Although wolves eat all 3 prey species mentioned above (Frenzel 1974), their primary prey in the northeastern 50-70% of our wolf-census area has increasingly been moose since winter 1976-77 (Mech 1986 and L. D. Mech, U.S. Geological Survey, unpublished data). In the southwestern remainder of the area, the main prey has been deer.
In August 1974, wolves in Minnesota were protected by the Endangered Species Act of 1973, and they remain legally protected. However, in accessible parts of the study area, light to moderate illegal killing of wolves continues, primarily in fall and winter (Mech 1977, and L. D. Mech, U.S. Geological Survey, unpublished data).
In most of the wolf-census area, only buck deer could legally be taken during
this study, but east, south, and west of the census area, limited numbers of
antlerless deer could be harvested as well (Fig. 1). The topography and weather
of the latter area is similar to that of the census area, but has been subject
to timber harvesting and deer numbers generally have been higher (M. S. Lenarz,
Minnesota Department of Natural Resources, unpublished data.)
We used 2 sources of data for our analyses: direct aerial counts of individual packs in the wolf-census area, and buck-harvest statistics for parts of the census area and the area immediately to the west. We conducted the wolf census by aerially tracking and counting radio collared wolf packs from December through March each winter and aerially counting tracks of any noncollared packs in the census area (Mech 1977, 1986). For each pack, we considered the highest number of wolves (or tracks in nonradioed packs) seen as being the pack size for that winter. The total population for the census area was the sum of all of the packs living there. This approach does not include assessment of numbers of lone wolves. However, the fact that we used the highest figure for each pack greatly minimizes any inaccuracy caused by lone wolves because most lone wolves are individuals that recently dispersed from packs (Fritts and Mech 1981, Messier 1985, Fuller 1989).
To maintain the same size census area each year while individual wolf packs shifted their use of the area somewhat, we only counted the number of wolves proportionate to the percent of the census area that a given pack used that winter, based on radio tracking data. We subtracted the number of wolves killing primarily moose from our total wolf census to derive the number of wolves dependent on deer (Mech 1986; L. D. Mech, U.S. Geological Survey, unpublished data).
Information on buck harvest was obtained from the mandatory registration of bucks with the Minnesota Department of Natural Resources by hunters in various "kill blocks" in and adjacent to our wolf-census area (Lenarz 1997 and M.S. Lenarz, Minnesota Department of Natural Resources, personal communication). These kill blocks included an area east of Ely, an area around Isabella, and an area south of Ely (Fig. 1). There was a good relationship between the trends of the harvests in the latter 2 areas (r2 = 0.60, P <0.001), but not between the harvest in the first area and in either of the other two. We did not use numbers of antlerless deer harvested because those numbers fluctuated with the number of permits granted.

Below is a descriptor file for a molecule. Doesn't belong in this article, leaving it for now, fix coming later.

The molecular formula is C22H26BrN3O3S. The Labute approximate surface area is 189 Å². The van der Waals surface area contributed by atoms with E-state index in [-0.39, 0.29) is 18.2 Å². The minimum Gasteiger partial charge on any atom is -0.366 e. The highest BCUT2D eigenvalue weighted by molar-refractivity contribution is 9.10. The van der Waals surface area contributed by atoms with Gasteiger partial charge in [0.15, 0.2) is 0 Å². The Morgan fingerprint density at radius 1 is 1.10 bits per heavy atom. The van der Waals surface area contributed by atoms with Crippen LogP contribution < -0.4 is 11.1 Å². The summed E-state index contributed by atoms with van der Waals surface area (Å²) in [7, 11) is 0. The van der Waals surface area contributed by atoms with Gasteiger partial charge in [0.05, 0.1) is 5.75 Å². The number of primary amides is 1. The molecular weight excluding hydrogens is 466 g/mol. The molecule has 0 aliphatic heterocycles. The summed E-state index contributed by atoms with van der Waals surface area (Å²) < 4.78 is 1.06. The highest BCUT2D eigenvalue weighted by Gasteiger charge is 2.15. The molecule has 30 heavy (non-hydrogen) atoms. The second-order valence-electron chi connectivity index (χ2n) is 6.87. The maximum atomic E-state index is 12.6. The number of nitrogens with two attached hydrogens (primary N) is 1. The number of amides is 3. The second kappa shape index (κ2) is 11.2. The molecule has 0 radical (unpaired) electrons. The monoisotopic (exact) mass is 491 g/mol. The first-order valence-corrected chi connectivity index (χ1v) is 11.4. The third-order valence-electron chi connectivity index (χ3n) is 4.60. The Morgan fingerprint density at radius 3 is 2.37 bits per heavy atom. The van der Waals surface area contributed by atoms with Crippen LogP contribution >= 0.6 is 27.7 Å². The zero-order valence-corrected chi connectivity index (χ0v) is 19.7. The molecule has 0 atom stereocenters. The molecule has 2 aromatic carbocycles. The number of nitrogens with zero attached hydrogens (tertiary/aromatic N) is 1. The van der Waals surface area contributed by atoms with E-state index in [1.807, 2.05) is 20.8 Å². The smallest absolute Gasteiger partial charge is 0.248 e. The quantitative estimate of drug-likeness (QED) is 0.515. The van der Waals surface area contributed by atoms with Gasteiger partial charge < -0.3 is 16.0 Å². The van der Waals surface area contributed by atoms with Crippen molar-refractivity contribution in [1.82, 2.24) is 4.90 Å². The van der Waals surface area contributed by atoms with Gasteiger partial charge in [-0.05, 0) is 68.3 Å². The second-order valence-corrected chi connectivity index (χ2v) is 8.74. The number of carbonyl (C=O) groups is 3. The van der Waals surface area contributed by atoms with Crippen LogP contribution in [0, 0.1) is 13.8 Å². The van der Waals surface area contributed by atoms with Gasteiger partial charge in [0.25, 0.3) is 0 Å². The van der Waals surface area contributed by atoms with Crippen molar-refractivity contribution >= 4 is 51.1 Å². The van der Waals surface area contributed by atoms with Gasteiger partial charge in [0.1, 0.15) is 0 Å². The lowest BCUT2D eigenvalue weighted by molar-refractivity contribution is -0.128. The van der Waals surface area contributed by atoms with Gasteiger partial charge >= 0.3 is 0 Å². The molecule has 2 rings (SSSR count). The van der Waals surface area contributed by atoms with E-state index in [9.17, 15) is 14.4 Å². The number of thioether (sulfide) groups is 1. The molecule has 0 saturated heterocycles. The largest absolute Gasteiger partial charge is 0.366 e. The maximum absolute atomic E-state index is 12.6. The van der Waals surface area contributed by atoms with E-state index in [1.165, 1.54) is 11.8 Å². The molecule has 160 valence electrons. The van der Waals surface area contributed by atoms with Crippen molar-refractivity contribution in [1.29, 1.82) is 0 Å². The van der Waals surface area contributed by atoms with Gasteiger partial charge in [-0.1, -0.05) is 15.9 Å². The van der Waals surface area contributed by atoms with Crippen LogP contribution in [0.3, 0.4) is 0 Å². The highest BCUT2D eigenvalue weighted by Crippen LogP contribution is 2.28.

No measure of hunting effort was available for our study area to test whether variable hunting pressure obscured effects of wolves. Nevertheless, we hypothesized that if wolves had a strong negative effect on number of bucks harvested, we should find an inverse relationship between wolf numbers in the deer-killing packs one winter and the buck harvest the following fall. Thus, we used simple linear regression to compare harvest statistics to wolf numbers (Statistix 4.1 1994).
So as not to overlook possible relationships that might support our hypothesis, we deliberately ran regressions on whatever combinations of our 2 variables we thought logical. This approach would assure that if we did not find significant relationships, that negative finding would tend to indicate either that wolves were having little effect or that variable hunting effort might be masking any wolf effect. We analyzed data from each pack and from our entire census area against harvest statistics in 2 kill blocks partly in the wolf-census area and harvest data from the zones immediately west of our wolf-census area (Fig. 1). We assumed that annual changes in estimates of wolf density represented changes in the surrounding area as well. We also examined relationships between buck harvest in each kill block and wolf populations in and near each of those blocks.